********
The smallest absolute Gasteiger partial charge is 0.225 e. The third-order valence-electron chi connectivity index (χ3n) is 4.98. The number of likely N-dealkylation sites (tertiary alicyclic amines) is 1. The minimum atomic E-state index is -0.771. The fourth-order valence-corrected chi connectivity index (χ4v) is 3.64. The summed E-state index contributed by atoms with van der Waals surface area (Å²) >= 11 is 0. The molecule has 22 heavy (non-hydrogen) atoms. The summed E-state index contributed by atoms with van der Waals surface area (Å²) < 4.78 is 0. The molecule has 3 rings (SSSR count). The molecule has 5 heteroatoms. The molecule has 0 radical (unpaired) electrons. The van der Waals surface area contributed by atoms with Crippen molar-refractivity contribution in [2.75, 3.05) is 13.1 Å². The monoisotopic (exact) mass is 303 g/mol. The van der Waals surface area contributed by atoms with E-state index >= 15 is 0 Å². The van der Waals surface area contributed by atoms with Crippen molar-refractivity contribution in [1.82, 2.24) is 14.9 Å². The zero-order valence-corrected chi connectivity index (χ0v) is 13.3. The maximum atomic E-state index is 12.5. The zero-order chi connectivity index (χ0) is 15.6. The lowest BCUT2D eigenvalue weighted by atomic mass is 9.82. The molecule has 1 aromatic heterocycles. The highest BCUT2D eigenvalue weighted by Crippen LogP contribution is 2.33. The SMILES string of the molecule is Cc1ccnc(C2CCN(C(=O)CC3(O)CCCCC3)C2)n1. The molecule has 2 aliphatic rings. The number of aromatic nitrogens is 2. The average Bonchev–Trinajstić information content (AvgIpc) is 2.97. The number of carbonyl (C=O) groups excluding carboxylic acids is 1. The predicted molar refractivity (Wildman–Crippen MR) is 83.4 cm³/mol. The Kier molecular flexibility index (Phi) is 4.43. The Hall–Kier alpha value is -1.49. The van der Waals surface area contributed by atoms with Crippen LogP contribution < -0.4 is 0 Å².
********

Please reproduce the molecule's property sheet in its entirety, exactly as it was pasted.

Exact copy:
The smallest absolute Gasteiger partial charge is 0.225 e. The third-order valence-electron chi connectivity index (χ3n) is 4.98. The number of likely N-dealkylation sites (tertiary alicyclic amines) is 1. The minimum atomic E-state index is -0.771. The fourth-order valence-corrected chi connectivity index (χ4v) is 3.64. The summed E-state index contributed by atoms with van der Waals surface area (Å²) >= 11 is 0. The molecule has 22 heavy (non-hydrogen) atoms. The summed E-state index contributed by atoms with van der Waals surface area (Å²) < 4.78 is 0. The molecule has 3 rings (SSSR count). The molecule has 5 heteroatoms. The molecule has 0 radical (unpaired) electrons. The van der Waals surface area contributed by atoms with Crippen molar-refractivity contribution in [2.75, 3.05) is 13.1 Å². The monoisotopic (exact) mass is 303 g/mol. The van der Waals surface area contributed by atoms with E-state index >= 15 is 0 Å². The van der Waals surface area contributed by atoms with Crippen molar-refractivity contribution in [1.82, 2.24) is 14.9 Å². The zero-order valence-corrected chi connectivity index (χ0v) is 13.3. The maximum atomic E-state index is 12.5. The zero-order chi connectivity index (χ0) is 15.6. The lowest BCUT2D eigenvalue weighted by atomic mass is 9.82. The molecule has 1 aromatic heterocycles. The highest BCUT2D eigenvalue weighted by Crippen LogP contribution is 2.33. The SMILES string of the molecule is Cc1ccnc(C2CCN(C(=O)CC3(O)CCCCC3)C2)n1. The molecule has 2 aliphatic rings. The number of aromatic nitrogens is 2. The average Bonchev–Trinajstić information content (AvgIpc) is 2.97. The number of carbonyl (C=O) groups excluding carboxylic acids is 1. The predicted molar refractivity (Wildman–Crippen MR) is 83.4 cm³/mol. The Kier molecular flexibility index (Phi) is 4.43. The Hall–Kier alpha value is -1.49. The van der Waals surface area contributed by atoms with Crippen LogP contribution < -0.4 is 0 Å².